In June, Mum received a notification that my dad was in a military hospital in Basingstoke, he had been in hospital in Plymouth and it was hoped that he would soon be moved to a military hospital nearer our home. He was, to Wharncliffe (Temporary) Military Hospital in Sheffield.
Eventually we learned that my Dad had been on the Lancastria, sunk by German bombs at St Nazaire on the 17th of June 1940. There had been over 6000 aboard, British, French and Belgian Military, as well as British Fairey Avaition workers and their families who had been employed by Fairey Aviation in Belgium. It was the greatest British Maritime disaster, in excess of 4250 lives were lost that day.
My father's AB64
Dad was discharged from the Army in December 1940 as medically unfit. He had not recovered from the injuries received when the Lancastria was sunk. He received a lapel badge, which had been instituted by King George VI, the badge showed the cypher of the king and the words around the perimeter read “For Loyal Service”. I believe this badge was to show that the wearer was not a shirker who was ducking serving his country.
Once he could, Dad returned to work, he joined the ARP and the British Legion. My mum also returned to work in the mill, she was also a Fire Watcher. She didn't watch fires, but was on the look out for incendiary bombs – fire bombs.Brian Bamforth
Pte. Charles Edward "Jack" Pattle Royal EngineersMy father Charles Pattle survived the sinking of the Lancastria. He didn't talk about it much but did say that he helped a friend who couldn't swim by pushing him in and making sure he held onto some driftwood. He spoke about the Germans shooting at them as they swam to safety. It was obviously too painful a memory to discuss at length. I wish I had a photo of my father in uniform, so if anyone's relative knew my father and has a photo I would love them to get in touch.
Samuel Henry CarterMy grandfather survived three days at sea after the sinking of the Lancastria in June 1940. Any information or photos (there is a possible photo which appeared in the News of the World) on his return to England would be welcome.Amy Carter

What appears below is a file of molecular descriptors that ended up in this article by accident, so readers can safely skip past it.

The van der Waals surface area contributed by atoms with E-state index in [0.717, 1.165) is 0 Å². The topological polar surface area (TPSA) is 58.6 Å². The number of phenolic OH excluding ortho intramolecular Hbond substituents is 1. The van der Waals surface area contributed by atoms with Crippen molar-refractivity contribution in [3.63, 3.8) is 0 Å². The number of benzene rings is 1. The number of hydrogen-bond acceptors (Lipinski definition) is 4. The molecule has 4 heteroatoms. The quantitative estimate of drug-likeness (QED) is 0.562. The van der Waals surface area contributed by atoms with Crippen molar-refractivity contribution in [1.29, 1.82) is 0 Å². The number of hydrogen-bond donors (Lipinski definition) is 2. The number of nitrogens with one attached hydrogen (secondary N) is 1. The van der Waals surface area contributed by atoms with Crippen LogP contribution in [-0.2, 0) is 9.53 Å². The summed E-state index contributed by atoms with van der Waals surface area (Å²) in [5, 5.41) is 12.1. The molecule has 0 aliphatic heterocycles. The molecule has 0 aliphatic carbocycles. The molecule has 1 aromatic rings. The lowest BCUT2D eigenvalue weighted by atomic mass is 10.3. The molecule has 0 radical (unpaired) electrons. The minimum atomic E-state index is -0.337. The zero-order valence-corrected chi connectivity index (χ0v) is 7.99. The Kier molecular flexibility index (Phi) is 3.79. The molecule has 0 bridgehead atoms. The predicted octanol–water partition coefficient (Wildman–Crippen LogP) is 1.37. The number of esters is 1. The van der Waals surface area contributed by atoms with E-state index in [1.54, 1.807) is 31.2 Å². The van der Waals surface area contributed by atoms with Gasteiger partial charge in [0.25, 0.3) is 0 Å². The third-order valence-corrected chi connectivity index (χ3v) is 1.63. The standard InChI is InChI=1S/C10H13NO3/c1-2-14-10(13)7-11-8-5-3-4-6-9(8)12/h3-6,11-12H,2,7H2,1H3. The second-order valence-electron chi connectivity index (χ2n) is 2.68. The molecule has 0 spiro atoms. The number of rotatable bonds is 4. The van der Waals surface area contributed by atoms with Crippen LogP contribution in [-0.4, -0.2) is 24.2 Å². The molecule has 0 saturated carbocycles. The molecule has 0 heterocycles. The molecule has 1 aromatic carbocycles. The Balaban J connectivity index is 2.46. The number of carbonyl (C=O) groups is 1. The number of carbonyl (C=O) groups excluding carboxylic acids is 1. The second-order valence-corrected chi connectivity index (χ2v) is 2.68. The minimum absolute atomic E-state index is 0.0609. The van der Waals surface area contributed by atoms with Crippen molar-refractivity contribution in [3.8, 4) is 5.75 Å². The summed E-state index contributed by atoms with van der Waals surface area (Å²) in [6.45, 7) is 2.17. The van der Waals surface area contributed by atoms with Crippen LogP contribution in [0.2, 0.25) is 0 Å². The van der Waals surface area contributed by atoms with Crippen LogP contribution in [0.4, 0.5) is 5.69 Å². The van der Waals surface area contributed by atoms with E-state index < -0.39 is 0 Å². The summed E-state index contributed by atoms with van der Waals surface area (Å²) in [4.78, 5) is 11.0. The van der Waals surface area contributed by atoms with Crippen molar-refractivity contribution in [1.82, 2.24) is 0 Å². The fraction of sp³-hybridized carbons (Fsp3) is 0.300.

Spr. Walter Hall Royal EngineersMy father, Sapper Walter Hall (born 8th December 1918), survived the Lancastria disaster.Keith Hall
LAC George Wellesley Barrie 98 Sqdn. (d.17thJune 1940)My uncle, George Wellesley Barrie, was last seen swimming away from SS Lancastria. Does anyone remember what happened to him?
According to the CWG site, LAC Barrie, 98 Sqdn, RAF is recorded as "lost on SS Lancastria". He is commemorated on Panel 122 at Runnymede.Joyce Grant
Pte. Albert Edward Evans Royal Army Service Corps (d.17th June 1940)Sadly, on 17th June 1940 my great grandfather went down with the Lancastria leaving behind two daughters and a wife. I am trying on behalf of my great aunty (his daughter) to contact anyone who knew her father or has any information or photographs of him that she will not have seen, or any last memories of him.
His details are from The Commonwealth War Graves Commission as follows: 132843 Private Albert Edward Evans Royal Army Service Corps Son of Albert Edward and Mary Eliza Evans and husband of Edith Maude Evans (Wakelin) of Coventry (UK) Daughters: Margaret Alma Evans and Geraldine Brenda Blackwell (Evans) He was from Wales but lived in Birmingham.